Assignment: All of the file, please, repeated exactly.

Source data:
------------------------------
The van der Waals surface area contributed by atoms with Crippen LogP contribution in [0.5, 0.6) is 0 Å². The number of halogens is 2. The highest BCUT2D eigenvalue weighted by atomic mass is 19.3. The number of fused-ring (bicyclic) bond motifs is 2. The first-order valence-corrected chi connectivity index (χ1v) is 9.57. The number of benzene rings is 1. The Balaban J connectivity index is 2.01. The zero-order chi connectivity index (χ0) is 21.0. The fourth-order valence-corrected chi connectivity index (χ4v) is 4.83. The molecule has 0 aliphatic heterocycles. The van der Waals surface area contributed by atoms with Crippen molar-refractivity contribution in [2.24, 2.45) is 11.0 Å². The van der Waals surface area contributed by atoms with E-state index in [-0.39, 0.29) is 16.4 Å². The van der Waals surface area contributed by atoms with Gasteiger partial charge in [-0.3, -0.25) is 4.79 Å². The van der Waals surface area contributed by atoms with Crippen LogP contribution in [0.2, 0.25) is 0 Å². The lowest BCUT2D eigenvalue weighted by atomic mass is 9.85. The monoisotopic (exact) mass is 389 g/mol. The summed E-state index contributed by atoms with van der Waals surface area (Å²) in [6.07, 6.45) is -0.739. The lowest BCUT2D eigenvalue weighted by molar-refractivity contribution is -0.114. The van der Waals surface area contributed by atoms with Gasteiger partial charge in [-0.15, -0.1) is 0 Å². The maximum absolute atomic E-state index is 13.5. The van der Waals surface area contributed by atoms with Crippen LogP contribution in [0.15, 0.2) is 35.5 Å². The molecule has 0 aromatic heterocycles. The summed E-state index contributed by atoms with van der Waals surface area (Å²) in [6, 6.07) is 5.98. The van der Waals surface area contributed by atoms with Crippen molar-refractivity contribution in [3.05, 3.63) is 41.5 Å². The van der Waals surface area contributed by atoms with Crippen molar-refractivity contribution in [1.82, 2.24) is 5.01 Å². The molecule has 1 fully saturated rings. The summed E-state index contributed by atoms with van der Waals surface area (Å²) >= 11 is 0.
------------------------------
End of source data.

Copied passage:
The van der Waals surface area contributed by atoms with Crippen LogP contribution in [0.5, 0.6) is 0 Å². The number of halogens is 2. The highest BCUT2D eigenvalue weighted by atomic mass is 19.3. The number of fused-ring (bicyclic) bond motifs is 2. The first-order valence-corrected chi connectivity index (χ1v) is 9.57. The number of benzene rings is 1. The Balaban J connectivity index is 2.01. The zero-order chi connectivity index (χ0) is 21.0. The fourth-order valence-corrected chi connectivity index (χ4v) is 4.83. The molecule has 0 aliphatic heterocycles. The van der Waals surface area contributed by atoms with Crippen molar-refractivity contribution in [2.24, 2.45) is 11.0 Å². The van der Waals surface area contributed by atoms with E-state index in [-0.39, 0.29) is 16.4 Å². The van der Waals surface area contributed by atoms with Gasteiger partial charge in [-0.3, -0.25) is 4.79 Å². The van der Waals surface area contributed by atoms with Crippen LogP contribution in [0.2, 0.25) is 0 Å². The lowest BCUT2D eigenvalue weighted by atomic mass is 9.85. The monoisotopic (exact) mass is 389 g/mol. The summed E-state index contributed by atoms with van der Waals surface area (Å²) in [6.07, 6.45) is -0.739. The lowest BCUT2D eigenvalue weighted by molar-refractivity contribution is -0.114. The van der Waals surface area contributed by atoms with Gasteiger partial charge in [-0.15, -0.1) is 0 Å². The maximum absolute atomic E-state index is 13.5. The van der Waals surface area contributed by atoms with Crippen LogP contribution in [0.15, 0.2) is 35.5 Å². The molecule has 0 aromatic heterocycles. The summed E-state index contributed by atoms with van der Waals surface area (Å²) in [6, 6.07) is 5.98. The van der Waals surface area contributed by atoms with Crippen molar-refractivity contribution in [3.05, 3.63) is 41.5 Å². The van der Waals surface area contributed by atoms with Crippen molar-refractivity contribution in [1.82, 2.24) is 5.01 Å². The molecule has 1 fully saturated rings. The summed E-state index contributed by atoms with van der Waals surface area (Å²) >= 11 is 0.